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Mumbai (AFP) Nov 2, 2012
Wipro, India's third-largest outsourcing firm, reported Friday quarterly net profit jumped by a surprise 24 percent on stronger demand as clients sought to pare costs in a weak global economy.
Net profit for the second financial quarter to September climbed to 16.11 billion rupees ($301 million) from 13.01 billion rupees a year earlier.
The figure outpaced market expectations of profit of around 15 billion rupees.
"The pipeline and business environment is looking up. We saw a pick-up in demand in banking and financial services," said Wipro's chief financial officer Suresh Senapaty.
The firm said it won a string of orders, including multi-year deals with a US-based healthcare firm and a large North America-based department store chain.
Quarterly revenue rose 17 percent year-on-year to 106.20 billion rupees.
"IT demand is still holding out," Wipro chairman Azim Premji told reporters after a series of meetings with chief executives of top Fortune-500 firms in the United States.
"The quality of demand and business orders is promising. We are cautiously optimistic for the future," Premji, India's third-richest man according to Forbes magazine, said at the company's Bangalore headquarters.
The results were released a day after the company announced its non-technology operations would be hived off into a new firm, allowing Wipro to focus on its core business, which accounts for 86 percent of revenue.
Premji said Wipro has "chartered a new course" with the split in its businesses.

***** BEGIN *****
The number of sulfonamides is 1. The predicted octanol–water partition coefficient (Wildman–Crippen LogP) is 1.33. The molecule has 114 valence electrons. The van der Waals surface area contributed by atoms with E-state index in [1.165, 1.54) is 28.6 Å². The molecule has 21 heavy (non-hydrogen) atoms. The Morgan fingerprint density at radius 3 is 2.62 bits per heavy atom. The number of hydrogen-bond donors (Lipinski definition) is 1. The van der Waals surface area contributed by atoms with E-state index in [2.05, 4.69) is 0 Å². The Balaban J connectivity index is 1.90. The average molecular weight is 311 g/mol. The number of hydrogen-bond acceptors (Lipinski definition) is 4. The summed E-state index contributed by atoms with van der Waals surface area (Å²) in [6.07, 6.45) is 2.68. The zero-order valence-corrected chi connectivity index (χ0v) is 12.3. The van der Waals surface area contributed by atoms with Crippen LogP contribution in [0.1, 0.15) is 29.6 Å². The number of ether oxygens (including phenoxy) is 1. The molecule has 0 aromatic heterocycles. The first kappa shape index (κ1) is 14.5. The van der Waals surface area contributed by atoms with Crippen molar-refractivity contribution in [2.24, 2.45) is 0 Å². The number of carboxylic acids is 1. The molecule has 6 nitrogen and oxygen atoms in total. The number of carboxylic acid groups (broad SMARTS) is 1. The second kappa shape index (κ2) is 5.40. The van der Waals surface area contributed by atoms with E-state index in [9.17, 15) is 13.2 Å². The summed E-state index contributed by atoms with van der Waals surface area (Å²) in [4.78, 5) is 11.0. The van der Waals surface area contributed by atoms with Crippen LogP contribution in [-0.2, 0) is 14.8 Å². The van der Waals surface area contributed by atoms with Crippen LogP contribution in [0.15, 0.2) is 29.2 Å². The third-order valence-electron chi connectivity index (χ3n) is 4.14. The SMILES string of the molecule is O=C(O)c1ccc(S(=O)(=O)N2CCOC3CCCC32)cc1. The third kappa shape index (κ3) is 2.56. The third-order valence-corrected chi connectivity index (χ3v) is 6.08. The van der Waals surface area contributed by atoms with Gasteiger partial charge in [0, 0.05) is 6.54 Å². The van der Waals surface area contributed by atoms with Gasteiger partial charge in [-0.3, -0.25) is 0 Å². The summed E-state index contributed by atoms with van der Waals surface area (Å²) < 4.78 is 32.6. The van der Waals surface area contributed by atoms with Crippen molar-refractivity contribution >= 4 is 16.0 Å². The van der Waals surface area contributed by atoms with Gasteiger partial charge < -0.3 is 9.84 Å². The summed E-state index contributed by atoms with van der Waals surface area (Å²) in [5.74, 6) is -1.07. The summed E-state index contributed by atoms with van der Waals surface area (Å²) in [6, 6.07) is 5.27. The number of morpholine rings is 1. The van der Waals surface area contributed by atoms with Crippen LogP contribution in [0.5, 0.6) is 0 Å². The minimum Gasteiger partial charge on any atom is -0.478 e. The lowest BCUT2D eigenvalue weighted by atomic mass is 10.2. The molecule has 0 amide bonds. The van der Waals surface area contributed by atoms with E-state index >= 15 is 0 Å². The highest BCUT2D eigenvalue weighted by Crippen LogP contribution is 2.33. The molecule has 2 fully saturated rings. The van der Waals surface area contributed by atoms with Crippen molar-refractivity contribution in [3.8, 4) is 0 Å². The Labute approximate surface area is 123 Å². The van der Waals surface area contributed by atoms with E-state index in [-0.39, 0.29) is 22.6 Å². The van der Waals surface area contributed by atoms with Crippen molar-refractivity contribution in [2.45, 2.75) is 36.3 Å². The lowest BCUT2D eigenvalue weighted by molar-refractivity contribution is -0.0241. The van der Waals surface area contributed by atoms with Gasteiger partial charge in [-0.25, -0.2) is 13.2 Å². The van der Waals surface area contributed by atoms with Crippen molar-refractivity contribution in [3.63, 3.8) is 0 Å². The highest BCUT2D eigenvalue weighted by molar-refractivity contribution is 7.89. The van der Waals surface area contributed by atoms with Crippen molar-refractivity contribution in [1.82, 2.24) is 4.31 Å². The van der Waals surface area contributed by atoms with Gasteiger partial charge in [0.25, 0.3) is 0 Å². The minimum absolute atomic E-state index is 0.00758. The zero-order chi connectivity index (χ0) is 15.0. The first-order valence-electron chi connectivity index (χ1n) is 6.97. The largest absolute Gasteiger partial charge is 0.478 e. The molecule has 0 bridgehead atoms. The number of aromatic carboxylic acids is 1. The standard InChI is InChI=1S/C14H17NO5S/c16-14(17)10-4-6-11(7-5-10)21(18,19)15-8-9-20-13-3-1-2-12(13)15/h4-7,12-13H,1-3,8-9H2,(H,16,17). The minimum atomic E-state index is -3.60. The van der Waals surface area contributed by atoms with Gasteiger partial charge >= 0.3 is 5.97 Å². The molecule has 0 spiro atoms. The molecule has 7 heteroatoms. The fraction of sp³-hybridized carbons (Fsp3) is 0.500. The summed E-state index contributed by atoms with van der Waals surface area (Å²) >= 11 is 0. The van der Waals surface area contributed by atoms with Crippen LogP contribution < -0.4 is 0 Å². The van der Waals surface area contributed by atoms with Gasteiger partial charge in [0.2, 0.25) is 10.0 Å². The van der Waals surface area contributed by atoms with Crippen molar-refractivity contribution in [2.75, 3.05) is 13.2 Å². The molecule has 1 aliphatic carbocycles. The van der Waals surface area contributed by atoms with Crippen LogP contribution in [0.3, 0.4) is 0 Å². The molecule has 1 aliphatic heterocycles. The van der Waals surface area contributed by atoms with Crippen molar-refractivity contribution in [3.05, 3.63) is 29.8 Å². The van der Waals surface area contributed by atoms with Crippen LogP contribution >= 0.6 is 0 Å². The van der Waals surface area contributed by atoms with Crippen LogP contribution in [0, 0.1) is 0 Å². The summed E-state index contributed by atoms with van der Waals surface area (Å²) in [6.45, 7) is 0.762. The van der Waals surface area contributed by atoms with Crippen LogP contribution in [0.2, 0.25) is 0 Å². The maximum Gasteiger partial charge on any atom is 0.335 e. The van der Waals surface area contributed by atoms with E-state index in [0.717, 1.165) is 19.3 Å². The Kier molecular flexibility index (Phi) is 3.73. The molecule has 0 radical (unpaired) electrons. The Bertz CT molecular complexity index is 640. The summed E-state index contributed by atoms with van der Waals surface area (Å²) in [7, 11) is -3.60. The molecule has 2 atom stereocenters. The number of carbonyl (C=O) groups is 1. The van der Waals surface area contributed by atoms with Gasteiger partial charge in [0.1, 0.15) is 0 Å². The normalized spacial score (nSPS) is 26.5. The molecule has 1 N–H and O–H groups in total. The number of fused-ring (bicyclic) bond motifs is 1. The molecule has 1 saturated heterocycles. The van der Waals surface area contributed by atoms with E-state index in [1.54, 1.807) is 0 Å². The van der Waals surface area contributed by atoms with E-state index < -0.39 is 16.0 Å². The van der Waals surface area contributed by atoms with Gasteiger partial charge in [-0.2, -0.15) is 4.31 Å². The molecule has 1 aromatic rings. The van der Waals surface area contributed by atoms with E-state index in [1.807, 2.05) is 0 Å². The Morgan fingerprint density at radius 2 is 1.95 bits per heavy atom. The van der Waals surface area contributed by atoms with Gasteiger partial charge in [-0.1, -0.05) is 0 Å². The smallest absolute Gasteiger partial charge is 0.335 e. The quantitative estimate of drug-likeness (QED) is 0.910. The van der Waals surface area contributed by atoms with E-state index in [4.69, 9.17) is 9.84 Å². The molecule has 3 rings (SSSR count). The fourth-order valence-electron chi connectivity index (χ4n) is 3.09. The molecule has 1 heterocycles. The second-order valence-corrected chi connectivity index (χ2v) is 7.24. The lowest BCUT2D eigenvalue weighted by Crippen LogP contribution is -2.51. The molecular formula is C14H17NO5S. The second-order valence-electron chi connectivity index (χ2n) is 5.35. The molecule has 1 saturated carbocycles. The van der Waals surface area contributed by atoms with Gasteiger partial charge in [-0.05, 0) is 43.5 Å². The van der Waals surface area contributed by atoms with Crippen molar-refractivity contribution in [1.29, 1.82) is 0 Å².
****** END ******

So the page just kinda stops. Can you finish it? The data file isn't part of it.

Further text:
Wipro shares gained 3.19 percent to an intraday high of 372.95 rupees after the earnings but then slid on profit-taking to close up 0.98 percent at 364.95 rupees.
Wipro forecast revenues from IT services of $1.56 billion to $1.59 billion in the next quarter ending December -- in line with analysts' expectations.
The firm added 53 clients and 2,017 people to its staff in the last quarter.
"Wipro's results are largely in line with estimates. Its guidance for IT services looks decent after continuous disappointments in previous quarters," Ankita Somani, an analyst at Mumbai's Angel Broking said.
Last month, India's biggest outsourcing firm TCS posted a 44 percent rise in quarterly profit, beating estimates, while earnings of Infosys disappointed investors with lower-than-projected revenues, even though profits increased.
TCS, Infosys and Wipro lead India's flagship IT outsourcing industry, which carries out a wide range of jobs for Western firms such as answering calls from bank customers, processing insurance claims and software development.
India, with its large English-speaking workforce, accounts for at least 50 percent of the global outsourcing market and the industry is a vital exporter.
Most of India's IT outsourcing firms say the outlook remains challenging as clients in their key US and European markets contend with sluggish growth and slow decision-making along with political opposition to outsourcing jobs in the face of high domestic unemployment.
Global Trade News
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